Better Barley by New Breeding Techniques
InfoStart date: 1 April, 2021 End date: 31 March, 2025 Project type: Research collaboration projects in Danida priority countries (Window 1) Project code: 20-04-AU Countries: Ethiopia Thematic areas: Agricultural production, Climate change, Food security and safety, Lead institution: Aarhus University (AU), Denmark Partner institutions: Ethiopian Institute of Agricultural Research (EIAR), Ethiopia Ambo University (AMBOU), Ethiopia Haramaya University (HU), Ethiopia Project coordinator: Henrik Brinch-Pedersen Total grant: 11,986,554 DKK
Barley is an important food security crop in Ethiopia, and is a priority crop for the Ethiopian Government. There is an urgent need to lift breeding activities by incorporating new breeding techniques (NBT) to reach a planned yield goal of 3.9t/ha in 2030. In this project, we do research in, and apply New Breeding Techniques/ CRISPR to speed breeding of local food barley genotypes with 1) drought tolerance, 2)fungal and 3)viral disease resistance, and with naked grains to enhance food security and market potential.
The project specifically enhance breeding of local, climate resilient cultivars. The project will educate 4 PhDs, anchored at Ethiopian Institute of Agricultural Research, with local enrollment at Haramaya University (2) and Ambo University (2), in joint collaboration with Aarhus University.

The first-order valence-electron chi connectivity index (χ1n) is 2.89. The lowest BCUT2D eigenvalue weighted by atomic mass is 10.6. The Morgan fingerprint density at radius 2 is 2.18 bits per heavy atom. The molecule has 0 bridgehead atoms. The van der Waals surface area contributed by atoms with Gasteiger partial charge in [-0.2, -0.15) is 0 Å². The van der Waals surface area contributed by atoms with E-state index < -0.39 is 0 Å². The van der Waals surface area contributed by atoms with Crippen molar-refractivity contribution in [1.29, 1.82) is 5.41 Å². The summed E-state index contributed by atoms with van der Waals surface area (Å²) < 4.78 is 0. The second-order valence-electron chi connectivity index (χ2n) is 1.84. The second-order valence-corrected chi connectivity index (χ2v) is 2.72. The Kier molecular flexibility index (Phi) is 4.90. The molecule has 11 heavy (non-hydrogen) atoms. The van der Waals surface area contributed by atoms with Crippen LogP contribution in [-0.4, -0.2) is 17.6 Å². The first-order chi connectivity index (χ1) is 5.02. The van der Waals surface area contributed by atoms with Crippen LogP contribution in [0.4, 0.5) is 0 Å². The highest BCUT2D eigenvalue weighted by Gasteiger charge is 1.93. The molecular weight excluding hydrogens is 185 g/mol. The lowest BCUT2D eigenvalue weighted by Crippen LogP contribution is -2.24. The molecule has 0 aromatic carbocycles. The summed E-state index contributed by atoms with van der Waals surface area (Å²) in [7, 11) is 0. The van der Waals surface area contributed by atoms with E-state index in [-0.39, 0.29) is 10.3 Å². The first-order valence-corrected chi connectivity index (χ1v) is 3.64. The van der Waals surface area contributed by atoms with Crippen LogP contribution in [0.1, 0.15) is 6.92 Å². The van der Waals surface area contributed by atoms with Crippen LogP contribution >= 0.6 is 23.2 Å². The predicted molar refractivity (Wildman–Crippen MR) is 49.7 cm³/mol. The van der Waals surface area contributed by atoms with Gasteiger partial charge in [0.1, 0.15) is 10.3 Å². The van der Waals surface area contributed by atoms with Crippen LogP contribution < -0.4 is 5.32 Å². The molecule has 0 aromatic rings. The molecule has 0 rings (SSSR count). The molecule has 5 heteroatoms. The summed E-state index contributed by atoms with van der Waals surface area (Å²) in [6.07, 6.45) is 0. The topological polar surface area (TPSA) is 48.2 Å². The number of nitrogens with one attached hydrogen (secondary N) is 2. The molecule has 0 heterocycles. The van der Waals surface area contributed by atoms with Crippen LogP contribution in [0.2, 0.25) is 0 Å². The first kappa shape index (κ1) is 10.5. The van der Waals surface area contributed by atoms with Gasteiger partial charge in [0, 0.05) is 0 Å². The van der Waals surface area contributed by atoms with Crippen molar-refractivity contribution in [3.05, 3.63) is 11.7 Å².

The project team covers competences in molecular and conventional breeding, genetics, and pathology, and vast experience in barley research.
The project builds technical capacity and a broader knowledge base to enable Ethiopia to produce NBT crops, but also to handle issues related to introduction of NBT crops from other countries.
The project will generate hands on new scientific knowledge and drive the state of the art forward, also of relevance for other developing countries with similar climate change challenges and food security issues, and at the samt time it will strengthen research capacity by generation of a research network including local research stations and universities.